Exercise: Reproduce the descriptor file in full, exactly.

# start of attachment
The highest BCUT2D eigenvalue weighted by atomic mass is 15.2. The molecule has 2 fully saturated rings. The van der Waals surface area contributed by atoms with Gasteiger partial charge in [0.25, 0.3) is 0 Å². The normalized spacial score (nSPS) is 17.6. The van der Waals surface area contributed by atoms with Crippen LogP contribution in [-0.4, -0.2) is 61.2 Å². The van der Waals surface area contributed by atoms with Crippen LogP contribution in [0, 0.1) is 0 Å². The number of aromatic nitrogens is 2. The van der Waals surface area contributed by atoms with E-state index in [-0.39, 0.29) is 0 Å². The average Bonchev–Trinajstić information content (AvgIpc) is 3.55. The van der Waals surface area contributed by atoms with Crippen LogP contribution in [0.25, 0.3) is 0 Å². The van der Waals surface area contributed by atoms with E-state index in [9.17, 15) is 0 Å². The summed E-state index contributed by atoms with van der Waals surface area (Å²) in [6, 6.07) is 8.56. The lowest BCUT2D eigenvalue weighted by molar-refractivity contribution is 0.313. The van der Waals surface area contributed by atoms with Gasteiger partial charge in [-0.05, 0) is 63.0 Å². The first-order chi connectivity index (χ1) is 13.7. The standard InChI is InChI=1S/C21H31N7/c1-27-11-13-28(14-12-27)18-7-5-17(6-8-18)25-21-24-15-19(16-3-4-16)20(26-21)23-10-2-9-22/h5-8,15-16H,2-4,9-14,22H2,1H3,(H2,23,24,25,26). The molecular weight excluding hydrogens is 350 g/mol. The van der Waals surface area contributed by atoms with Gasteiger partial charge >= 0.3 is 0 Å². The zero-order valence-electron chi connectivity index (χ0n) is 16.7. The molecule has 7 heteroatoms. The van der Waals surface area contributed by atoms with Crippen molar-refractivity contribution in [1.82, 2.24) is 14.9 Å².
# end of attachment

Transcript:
The highest BCUT2D eigenvalue weighted by atomic mass is 15.2. The molecule has 2 fully saturated rings. The van der Waals surface area contributed by atoms with Gasteiger partial charge in [0.25, 0.3) is 0 Å². The normalized spacial score (nSPS) is 17.6. The van der Waals surface area contributed by atoms with Crippen LogP contribution in [-0.4, -0.2) is 61.2 Å². The van der Waals surface area contributed by atoms with Crippen LogP contribution in [0, 0.1) is 0 Å². The number of aromatic nitrogens is 2. The van der Waals surface area contributed by atoms with E-state index in [-0.39, 0.29) is 0 Å². The average Bonchev–Trinajstić information content (AvgIpc) is 3.55. The van der Waals surface area contributed by atoms with Crippen LogP contribution in [0.25, 0.3) is 0 Å². The van der Waals surface area contributed by atoms with E-state index in [9.17, 15) is 0 Å². The summed E-state index contributed by atoms with van der Waals surface area (Å²) in [6, 6.07) is 8.56. The lowest BCUT2D eigenvalue weighted by molar-refractivity contribution is 0.313. The van der Waals surface area contributed by atoms with Gasteiger partial charge in [-0.05, 0) is 63.0 Å². The first-order chi connectivity index (χ1) is 13.7. The standard InChI is InChI=1S/C21H31N7/c1-27-11-13-28(14-12-27)18-7-5-17(6-8-18)25-21-24-15-19(16-3-4-16)20(26-21)23-10-2-9-22/h5-8,15-16H,2-4,9-14,22H2,1H3,(H2,23,24,25,26). The molecular weight excluding hydrogens is 350 g/mol. The van der Waals surface area contributed by atoms with Gasteiger partial charge >= 0.3 is 0 Å². The zero-order valence-electron chi connectivity index (χ0n) is 16.7. The molecule has 7 heteroatoms. The van der Waals surface area contributed by atoms with Crippen molar-refractivity contribution in [1.82, 2.24) is 14.9 Å².